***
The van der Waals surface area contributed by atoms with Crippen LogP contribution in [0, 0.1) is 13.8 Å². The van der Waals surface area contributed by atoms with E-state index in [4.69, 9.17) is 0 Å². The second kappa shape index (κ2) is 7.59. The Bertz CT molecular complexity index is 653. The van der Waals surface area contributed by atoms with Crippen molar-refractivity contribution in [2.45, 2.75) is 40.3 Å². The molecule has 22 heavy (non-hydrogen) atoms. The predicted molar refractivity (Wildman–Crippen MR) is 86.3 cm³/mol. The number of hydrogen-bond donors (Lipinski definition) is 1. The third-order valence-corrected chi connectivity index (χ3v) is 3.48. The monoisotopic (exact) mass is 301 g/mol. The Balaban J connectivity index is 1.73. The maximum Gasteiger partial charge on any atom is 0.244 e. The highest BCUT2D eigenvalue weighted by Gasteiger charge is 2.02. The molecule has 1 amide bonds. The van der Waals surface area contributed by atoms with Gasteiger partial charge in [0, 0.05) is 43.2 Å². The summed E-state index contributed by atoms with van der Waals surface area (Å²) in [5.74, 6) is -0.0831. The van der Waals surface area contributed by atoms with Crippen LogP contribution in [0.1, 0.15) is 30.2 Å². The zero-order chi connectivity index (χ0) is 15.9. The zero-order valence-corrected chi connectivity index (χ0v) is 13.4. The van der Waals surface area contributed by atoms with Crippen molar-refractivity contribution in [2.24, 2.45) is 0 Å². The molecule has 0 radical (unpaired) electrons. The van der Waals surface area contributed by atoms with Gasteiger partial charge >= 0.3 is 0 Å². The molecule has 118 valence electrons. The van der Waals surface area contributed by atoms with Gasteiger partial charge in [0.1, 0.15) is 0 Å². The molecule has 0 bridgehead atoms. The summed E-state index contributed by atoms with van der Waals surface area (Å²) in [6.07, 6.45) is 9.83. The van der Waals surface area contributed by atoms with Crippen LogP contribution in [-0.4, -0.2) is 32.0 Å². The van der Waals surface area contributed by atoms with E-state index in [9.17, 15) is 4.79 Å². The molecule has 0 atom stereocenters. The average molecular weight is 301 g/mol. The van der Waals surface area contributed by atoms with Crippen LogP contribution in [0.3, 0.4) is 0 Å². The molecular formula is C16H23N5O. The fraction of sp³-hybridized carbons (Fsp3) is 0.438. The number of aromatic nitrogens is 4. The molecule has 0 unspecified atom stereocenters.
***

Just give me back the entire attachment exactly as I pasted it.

The van der Waals surface area contributed by atoms with Crippen LogP contribution in [0, 0.1) is 13.8 Å². The van der Waals surface area contributed by atoms with E-state index in [4.69, 9.17) is 0 Å². The second kappa shape index (κ2) is 7.59. The Bertz CT molecular complexity index is 653. The van der Waals surface area contributed by atoms with Crippen molar-refractivity contribution in [2.45, 2.75) is 40.3 Å². The molecule has 22 heavy (non-hydrogen) atoms. The predicted molar refractivity (Wildman–Crippen MR) is 86.3 cm³/mol. The number of hydrogen-bond donors (Lipinski definition) is 1. The third-order valence-corrected chi connectivity index (χ3v) is 3.48. The monoisotopic (exact) mass is 301 g/mol. The Balaban J connectivity index is 1.73. The maximum Gasteiger partial charge on any atom is 0.244 e. The highest BCUT2D eigenvalue weighted by Gasteiger charge is 2.02. The molecule has 1 amide bonds. The van der Waals surface area contributed by atoms with Gasteiger partial charge in [0, 0.05) is 43.2 Å². The summed E-state index contributed by atoms with van der Waals surface area (Å²) in [5.74, 6) is -0.0831. The van der Waals surface area contributed by atoms with Crippen LogP contribution in [0.1, 0.15) is 30.2 Å². The zero-order chi connectivity index (χ0) is 15.9. The zero-order valence-corrected chi connectivity index (χ0v) is 13.4. The van der Waals surface area contributed by atoms with Crippen molar-refractivity contribution in [2.24, 2.45) is 0 Å². The molecule has 0 radical (unpaired) electrons. The van der Waals surface area contributed by atoms with Gasteiger partial charge >= 0.3 is 0 Å². The molecule has 118 valence electrons. The van der Waals surface area contributed by atoms with Gasteiger partial charge in [0.1, 0.15) is 0 Å². The molecule has 0 bridgehead atoms. The summed E-state index contributed by atoms with van der Waals surface area (Å²) in [6.07, 6.45) is 9.83. The van der Waals surface area contributed by atoms with Crippen LogP contribution in [-0.4, -0.2) is 32.0 Å². The van der Waals surface area contributed by atoms with E-state index in [9.17, 15) is 4.79 Å². The molecule has 0 atom stereocenters. The average molecular weight is 301 g/mol. The van der Waals surface area contributed by atoms with Crippen LogP contribution in [0.3, 0.4) is 0 Å². The molecular formula is C16H23N5O. The fraction of sp³-hybridized carbons (Fsp3) is 0.438. The number of aromatic nitrogens is 4. The molecule has 0 unspecified atom stereocenters.